SOUGHT FORGIVENESS

"When I became a minister, the President (Kibaki) and colleagues in the cabinet including those who had been involved in my humiliation treated me with respect," she says in an interview with the Sunday Nation.

She adds: "I am not the kind of person who runs to the press. I have always preferred to keep my distance."

She believes the manner of her sacking was meant to humiliate her.

"But over the years, some of them have sought forgiveness from me," the mother of four says.

Before being appointed Secretary to the Cabinet and Head of Public Service, Dr Kosgei had held various other prominent positions in government, serving as permanent secretary for foreign affairs and as Kenya's high commissioner to the United Kingdom.

She served in the Foreign Affairs department for 21 years. Here are excerpts from the interview:

Sunday Nation (SN): You seem to be having an interest in books...

Dr Sally Kosgei (SK): Yes I do. At one time reading about three to five books. Every month, I buy myself a book. I am currently reading "Uhuru Kenyatta: A Legacy of Democracy and Development" and re-reading Oscar Wilde's "The Picture of Dorian Gray."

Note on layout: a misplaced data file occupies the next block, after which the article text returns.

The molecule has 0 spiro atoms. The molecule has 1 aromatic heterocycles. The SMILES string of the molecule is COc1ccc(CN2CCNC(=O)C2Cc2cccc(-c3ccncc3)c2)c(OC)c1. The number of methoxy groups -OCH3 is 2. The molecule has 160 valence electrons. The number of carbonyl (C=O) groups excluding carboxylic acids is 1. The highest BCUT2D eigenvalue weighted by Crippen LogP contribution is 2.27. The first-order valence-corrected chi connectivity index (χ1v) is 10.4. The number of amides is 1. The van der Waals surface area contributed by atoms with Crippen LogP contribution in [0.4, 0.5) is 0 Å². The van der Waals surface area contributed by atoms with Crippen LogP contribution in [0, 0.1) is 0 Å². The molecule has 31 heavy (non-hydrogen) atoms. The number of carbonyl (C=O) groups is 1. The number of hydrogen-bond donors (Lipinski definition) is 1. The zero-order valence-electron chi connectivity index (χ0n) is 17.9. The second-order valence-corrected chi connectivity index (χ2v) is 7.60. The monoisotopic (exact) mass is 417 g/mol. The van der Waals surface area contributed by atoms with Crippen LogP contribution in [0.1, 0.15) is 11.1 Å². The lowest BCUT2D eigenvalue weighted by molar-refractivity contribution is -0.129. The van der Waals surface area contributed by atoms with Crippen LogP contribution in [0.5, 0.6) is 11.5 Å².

SN: Which are some of your favourite titles?

SK: There are many but books by Lee Kuan Yew, the first Prime Minister of Singapore are among my favourites. I met him once. His book "From Third World to First: The Singapore Story - 1965-2000" is a great read.

My other favourites include "The Rise and Fall of the Great Powers: Economic Change and Military Conflict from 1500 to 2000" by history professor Paul Kennedy, Russian author Fyodor Dostoevsky's "Crime and Punishment", former US President Bill Clinton's autobiography "My Life" and Nelson Mandela's "Long Walk to Freedom."

"Long Walk to Freedom" is an easy book but a very nice read. I also spend a lot of time reading materials in libraries and I am a fan of any matters touching on the political economy.